As time passed, so did our girls. I won’t recount all of that here again. Each has their own story in earlier posts. Chief mourned each, but seemed to realize how much his “dad” and I needed him. It was especially true when we lost Liesel (Jim’s best girl) in August of 2010 and Guinevere (who was my heart and my shadow) exactly (to the day) three months later. The toll their losses took on Chiefy must have been more than we could see.


Shortly after Liesel passed away, we brought Sydney into our lives. Sydney needed a home right away. Her people were divorcing and neither could keep her. She was an older dog (7 years) and they had felt that if they didn’t find a home quickly, they’d have to euthanize her. We didn’t hesitate. Surprisingly, she slid into the crossword puzzle that was our lives like a piece that had been planned all along. She had never been around other dogs, but she integrated like she’d been part of the pack forever. She let little Guinevere (as sick as she was) maintain the alpha female status and buddied up with Chiefy. Both she and Chief seemed to understand how desperately ill Guinevere was but never gave her a moment’s trouble. When Guinevere left us, they grieved – almost as much as I.


Not long thereafter, I noticed Chief had lost some of his get-up-and-go. I assumed that the years were starting to take their toll and that arthritis was starting to bother our boy. His annual exam and blood tests had come back “normal.” We decided to take him to a veterinarian friend who had started a rehabilitation clinic and did canine acupuncture. We hoped it would make him more comfortable and help him get his energy back.


We went through the winter, and it seemed to give him some relief, but not enough to warrant continuation. As spring came, it looked as though Chiefy was feeling better. We hoped that the sorrows of losing our precious kids were behind us and that we were starting to make our way again.

Spring turned into summer. It was as if, all of the sudden, Chief started slowing down again. Most of the time, he appeared to be his happy-go-lucky self; but the heat got to him more. We chalked it up to age, although he was only around 9 years old.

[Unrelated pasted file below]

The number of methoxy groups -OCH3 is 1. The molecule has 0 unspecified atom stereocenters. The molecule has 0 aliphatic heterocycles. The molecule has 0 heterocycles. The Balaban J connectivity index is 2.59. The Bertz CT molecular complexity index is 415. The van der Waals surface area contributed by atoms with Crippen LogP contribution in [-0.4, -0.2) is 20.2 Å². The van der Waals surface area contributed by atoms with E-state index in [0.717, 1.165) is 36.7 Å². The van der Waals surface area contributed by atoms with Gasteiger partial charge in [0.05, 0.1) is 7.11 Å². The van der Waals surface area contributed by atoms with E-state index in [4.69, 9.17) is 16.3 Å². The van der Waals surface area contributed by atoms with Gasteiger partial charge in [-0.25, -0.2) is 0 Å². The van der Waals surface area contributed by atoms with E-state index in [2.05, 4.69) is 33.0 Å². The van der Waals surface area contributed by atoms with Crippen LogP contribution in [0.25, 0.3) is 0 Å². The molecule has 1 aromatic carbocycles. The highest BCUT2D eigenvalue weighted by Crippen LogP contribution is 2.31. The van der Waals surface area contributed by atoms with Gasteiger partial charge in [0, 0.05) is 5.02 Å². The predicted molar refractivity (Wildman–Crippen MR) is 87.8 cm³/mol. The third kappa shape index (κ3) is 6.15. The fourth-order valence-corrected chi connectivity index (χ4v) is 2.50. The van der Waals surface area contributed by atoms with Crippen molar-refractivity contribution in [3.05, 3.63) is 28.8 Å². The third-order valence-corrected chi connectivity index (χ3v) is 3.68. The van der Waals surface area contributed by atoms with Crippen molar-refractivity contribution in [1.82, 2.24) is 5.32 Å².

Last photo - 6/26/2011

Some days (like in the photo above), Chief acted completely normal. Unfortunately, things went downhill very fast. By late June, we were really starting to worry. Jim took him to the vets’ office. We didn’t see one of our regular vets – who knew Chief well – but the new vet assured us that Chief’s problem was arthritis. She didn’t think x-rays were necessary. She was wrong. The next couple of days brought a swift deterioration in Chief’s condition. We had to pull out the belly sling that we’d had for Cheyenne when she was losing her battle to cancer. In my heart, I knew.

Finally, on July 3, I made a call to our friend Mary – the veterinarian who had helped him with the acupuncture. She came over and saw that Chief could no longer walk. He was panting and in distress. The option was take him to the emergency vet to see if there was anything that could be done or put him down, then and there. If we’d taken that option, Mary warned us that we would always wonder if there had been another answer. I am so grateful that we took him to the emergency vet. They wheeled him from the car on a gurney and immediately x-rayed him. Cancer! He was full of it. We knew that there was only one option. It took the wondering out of the equation.

Chiefy was brought in and laid on the floor of the room that was specifically set up for goodbyes. It was large enough for people to be on the floor with their loved one, dimly – but, adequately – lit, and quiet. I laid down next to my great, white, sweet boy one last time. He was still sedated from the x-ray, but he knew we were there. He had given me a look when they wheeled him in that said – as clearly as if it had been out-loud and in English – “Please, Mom, make it stop.” He was so tired of fighting. He was in pain. It was time to let him go. My heart was, once again, in a million pieces. It was the only “right” thing to do. Jim and I kissed our boy as he went to the “Rainbow Bridge.” I told him he would see his sisters again and they could play. I told him he would finally get to meet his brother.

I begged him to come to meet me there when my turn comes. I’ll be looking for him.